USHMM Interview with David Kahane: History of WWII in Lwow, Janowska Labor Camp #galicia


Pamela Weisberger
 

Researchers are often unaware of valuable, free online resources,
including many oral history interviews easily available for viewing.
I recently learned of an interview with Rabbi David Kahane, author of
"Lvov Ghetto Diary," on the US Holocaust Memorial Museum's
website. It was conducted on March 27, 1991, for the Israel
Documentation Project. Kahane was born in 1903 in Grzymalow/
Grimaylov/Hrymayliv (Galicia/Ukraine today) and was a former rabbi in
Warsaw. He and his family were hidden by Metropolitan Archbishop
Andrei Sheptytskyi in Lviv during the war, and later he became the
Chief Rabbi of the Polish forces in the territories liberated >from the
Nazis. In 1950 he immigrated to Israel, and in 1966 he was named the
Chief Rabbi of Argentina.

The interview is Hebrew only, but Gesher Galicia hopes to eventually
add English subtitles. The link:

http://collections.ushmm.org/search/catalog/irn502645

Kahane discusses daily life in Grzymalow; studying to become a rabbi;
teaching high school in Lvov, Poland >from 1929 to 1941; the German
invasion in June 1941; German violence against the Jews; the burning
of synagogues in August 1941; secret worship in homes; the Judenrat
and its role in determining deportations; being deported to Janowska;
living and working conditions in the camp; the Jewish police; the
observance of holidays in the camp; escaping the camp and hiding in a
Greek Orthodox monastery; German crimes in Lvov; mass killings;
meeting with a Gestapo man named Blum after the war; and the fate of
his friend Rabbi Jecheskel Levin.

The time-coded notes (by hour, then minute) provide a greater level
of detail, which may prove useful to researchers in these specific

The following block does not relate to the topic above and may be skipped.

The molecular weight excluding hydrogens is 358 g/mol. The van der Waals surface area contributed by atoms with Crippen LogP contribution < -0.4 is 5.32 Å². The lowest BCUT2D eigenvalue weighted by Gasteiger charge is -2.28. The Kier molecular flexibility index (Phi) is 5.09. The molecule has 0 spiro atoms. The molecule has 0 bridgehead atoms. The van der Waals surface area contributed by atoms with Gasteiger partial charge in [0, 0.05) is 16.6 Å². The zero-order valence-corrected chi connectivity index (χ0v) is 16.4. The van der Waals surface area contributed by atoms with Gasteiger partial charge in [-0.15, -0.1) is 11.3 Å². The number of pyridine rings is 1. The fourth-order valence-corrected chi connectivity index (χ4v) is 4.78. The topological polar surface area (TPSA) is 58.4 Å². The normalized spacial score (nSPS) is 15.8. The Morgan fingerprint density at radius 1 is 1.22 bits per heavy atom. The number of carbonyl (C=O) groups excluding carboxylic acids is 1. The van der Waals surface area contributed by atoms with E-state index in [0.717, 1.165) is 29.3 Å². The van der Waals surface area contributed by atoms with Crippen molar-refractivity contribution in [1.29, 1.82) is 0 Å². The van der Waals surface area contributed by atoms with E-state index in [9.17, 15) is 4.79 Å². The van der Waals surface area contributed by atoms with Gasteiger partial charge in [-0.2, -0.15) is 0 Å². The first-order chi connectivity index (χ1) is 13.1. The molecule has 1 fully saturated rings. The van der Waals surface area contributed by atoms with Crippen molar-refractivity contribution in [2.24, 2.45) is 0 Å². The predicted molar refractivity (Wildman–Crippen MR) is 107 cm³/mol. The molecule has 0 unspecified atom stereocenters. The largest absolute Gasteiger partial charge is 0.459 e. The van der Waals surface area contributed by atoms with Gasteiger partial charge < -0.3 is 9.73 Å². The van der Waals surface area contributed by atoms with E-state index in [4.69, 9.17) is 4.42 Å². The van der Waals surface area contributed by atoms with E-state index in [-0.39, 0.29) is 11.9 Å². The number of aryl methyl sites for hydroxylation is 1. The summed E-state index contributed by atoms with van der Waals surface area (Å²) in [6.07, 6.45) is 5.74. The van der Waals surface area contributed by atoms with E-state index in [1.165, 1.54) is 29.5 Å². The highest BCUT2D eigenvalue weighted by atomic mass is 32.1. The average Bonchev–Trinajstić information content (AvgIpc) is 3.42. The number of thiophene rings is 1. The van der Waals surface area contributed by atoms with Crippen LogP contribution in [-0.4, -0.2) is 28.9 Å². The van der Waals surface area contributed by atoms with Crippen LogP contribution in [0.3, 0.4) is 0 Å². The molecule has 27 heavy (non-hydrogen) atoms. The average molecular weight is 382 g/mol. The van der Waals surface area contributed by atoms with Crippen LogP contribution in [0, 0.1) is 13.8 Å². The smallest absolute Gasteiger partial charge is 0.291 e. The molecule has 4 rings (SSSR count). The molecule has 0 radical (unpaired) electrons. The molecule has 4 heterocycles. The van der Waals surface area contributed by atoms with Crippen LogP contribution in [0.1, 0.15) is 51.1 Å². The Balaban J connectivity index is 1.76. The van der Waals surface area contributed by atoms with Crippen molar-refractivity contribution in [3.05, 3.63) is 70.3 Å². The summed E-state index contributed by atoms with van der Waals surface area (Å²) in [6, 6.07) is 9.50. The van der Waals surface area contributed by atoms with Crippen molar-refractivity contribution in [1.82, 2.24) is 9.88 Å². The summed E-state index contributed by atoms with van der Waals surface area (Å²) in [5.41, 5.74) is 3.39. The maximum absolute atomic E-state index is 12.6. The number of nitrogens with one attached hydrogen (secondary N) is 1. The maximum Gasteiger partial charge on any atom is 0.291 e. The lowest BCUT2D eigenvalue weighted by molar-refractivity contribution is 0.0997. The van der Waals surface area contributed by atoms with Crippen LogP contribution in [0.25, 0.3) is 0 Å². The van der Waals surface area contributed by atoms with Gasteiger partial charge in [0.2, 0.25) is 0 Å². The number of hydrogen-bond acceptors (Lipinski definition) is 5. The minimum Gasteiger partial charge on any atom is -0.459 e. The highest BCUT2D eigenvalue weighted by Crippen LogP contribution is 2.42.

topics, names or places:

1.01 He was born in 1903 in Grzymalow. Talks about Rudolph Reder.
Tells his story and how he was taking care of a small group of
survivors.
1.06 Describes life in his village between 1903-1910. He studied in
Tarnopol, Breslav and Vienna. Became a rabbi.
1.09 Returned to Lvov in 1929 and taught in a high school until 1941.
1.11 Germans entered Lvov in June 1941. He describes the
slaughtering of Jews. He was taken to camp Janowski.
1.13 Describes life in the work camp. His belief in the Kaballah saved
him.
1.19 He escaped camp and was hidden a Greek Orthodox monastery
where he wrote a book about his experiences.
1.20 Describes cruelty of Gestapo Wilhouse and Blum.
1.28 Describes his meeting with Blum after the liberation.
1.31 Describes German atrocities in Lvov in July 1941.
1.35 The German organization of the Judenrat. The purpose and
functions of the Judenrat.
1.39 The Jewish Police and its functions.
1.47 Head of Judenrat, Dr. Landesberg. How the Judenrat decided on
whom to put on deportation lists.
2.02 Tells about Dr. Landesberg and the moral problems faced by the
Judenrat and the Jewish Police.
2.13 Talks about his own family.
2.16 Observance of Jewish holidays in the camp.
2.19 Burning of synagogues in August 1941. Talks about secret
worship in homes until winter of 1942. Action in March 1942 when
20,000 Jews were killed.
2.21 Describes the burning of his synagogue.
2.27 Hanukkah in camp Janowski. Selection and killing of 3,000 in
camp.
2.35 Christmas of 1942
2.39 Passover in March 1943 and his work in the ghetto.
2.44 History of famous synagogue "Gildene Roise."
2.49 The fate of Rabbi Jecheskel Levin.

Pamela Weisberger
Gesher Galicia
pweisberger@...

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